(1928 – 2015)
Born to Jewish Polish parents in Paris, and relocating to London during WWII, in style, subject and biography, Holzhandler was often compared to Marc Chagall. But whether exemplifying modernism or primitivism, Holzhandler eschewed dualities. Painting the intimacies of birth, sex, food, faith, family, home and nature, Holzhandler’s created worlds are both imminent and transcendent, naïve and sophisticated. Repeatedly, the celebratory female body is pivotal to her compositions. As Holzhandler once noted, unlike Chagall’s, her lovers have their feet rooted firmly on the ground. Her bodies rarely float, but in the painted leitmotif of a black and white checkerboard, the human body is wedded to the no-thingness from which form arises. Holzhandler’s abstract pattern-making enacts esoteric teachings of Judaism and Buddhism, of which she was a student. Abstraction, symbolism and primitivism merge in a singular vision. Holzhandler’s art embodies the ‘innocence on the far end of experience’.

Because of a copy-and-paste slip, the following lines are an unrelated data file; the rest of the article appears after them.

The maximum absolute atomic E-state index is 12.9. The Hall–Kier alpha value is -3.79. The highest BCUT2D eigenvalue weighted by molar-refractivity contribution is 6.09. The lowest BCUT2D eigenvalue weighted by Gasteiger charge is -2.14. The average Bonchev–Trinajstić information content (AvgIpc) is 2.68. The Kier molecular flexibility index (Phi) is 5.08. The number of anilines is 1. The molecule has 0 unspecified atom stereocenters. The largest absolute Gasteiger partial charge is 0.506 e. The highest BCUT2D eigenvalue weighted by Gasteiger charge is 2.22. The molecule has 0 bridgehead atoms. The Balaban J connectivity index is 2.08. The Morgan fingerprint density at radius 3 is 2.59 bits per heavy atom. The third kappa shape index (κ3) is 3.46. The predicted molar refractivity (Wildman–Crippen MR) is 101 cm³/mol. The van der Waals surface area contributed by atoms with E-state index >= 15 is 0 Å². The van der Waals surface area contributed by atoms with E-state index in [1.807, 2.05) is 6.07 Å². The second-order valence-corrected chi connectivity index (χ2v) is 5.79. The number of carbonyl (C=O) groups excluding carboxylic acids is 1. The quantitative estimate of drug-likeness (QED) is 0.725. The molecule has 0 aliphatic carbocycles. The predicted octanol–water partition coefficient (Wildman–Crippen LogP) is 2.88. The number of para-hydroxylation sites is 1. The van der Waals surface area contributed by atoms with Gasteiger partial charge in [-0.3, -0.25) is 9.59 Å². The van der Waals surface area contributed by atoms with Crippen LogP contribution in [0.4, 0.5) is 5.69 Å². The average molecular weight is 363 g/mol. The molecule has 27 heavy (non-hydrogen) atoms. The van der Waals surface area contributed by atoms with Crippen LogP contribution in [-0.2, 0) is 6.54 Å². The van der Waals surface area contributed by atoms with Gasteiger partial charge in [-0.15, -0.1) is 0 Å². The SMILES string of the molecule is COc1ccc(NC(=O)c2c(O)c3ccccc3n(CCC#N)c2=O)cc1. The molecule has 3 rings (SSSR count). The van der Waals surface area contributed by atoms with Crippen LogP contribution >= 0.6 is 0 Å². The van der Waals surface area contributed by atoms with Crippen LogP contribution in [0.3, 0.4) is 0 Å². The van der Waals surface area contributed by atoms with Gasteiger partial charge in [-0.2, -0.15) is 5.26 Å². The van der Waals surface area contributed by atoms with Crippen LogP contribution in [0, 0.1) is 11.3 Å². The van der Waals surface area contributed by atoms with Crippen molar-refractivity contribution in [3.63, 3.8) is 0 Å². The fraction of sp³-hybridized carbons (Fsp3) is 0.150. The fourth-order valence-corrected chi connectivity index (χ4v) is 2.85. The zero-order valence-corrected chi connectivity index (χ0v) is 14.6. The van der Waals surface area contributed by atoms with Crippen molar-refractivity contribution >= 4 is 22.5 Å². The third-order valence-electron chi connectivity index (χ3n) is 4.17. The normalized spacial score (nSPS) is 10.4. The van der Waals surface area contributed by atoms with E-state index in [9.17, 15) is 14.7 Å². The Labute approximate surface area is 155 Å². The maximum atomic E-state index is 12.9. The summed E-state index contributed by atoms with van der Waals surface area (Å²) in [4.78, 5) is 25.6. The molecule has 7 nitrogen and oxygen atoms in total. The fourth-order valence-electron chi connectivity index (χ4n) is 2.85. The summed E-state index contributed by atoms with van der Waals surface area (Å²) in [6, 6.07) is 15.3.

First discovered by artist Victor Pasmore in 1947, Holzhandler went on to show widely in the UK. Her work is held by the Gallery of Modern Art (Glasgow), The Jewish Museum (London), The Ben Uri Museum (London), The Ruth Borchard Collection, Pallant House, The Royal Conservatoire of Scotland, St. Mungo Museum of Religious Life and Art, as well as by collectors worldwide.
The Baldwin is honoured to represent the estate of Dora Holzhandler.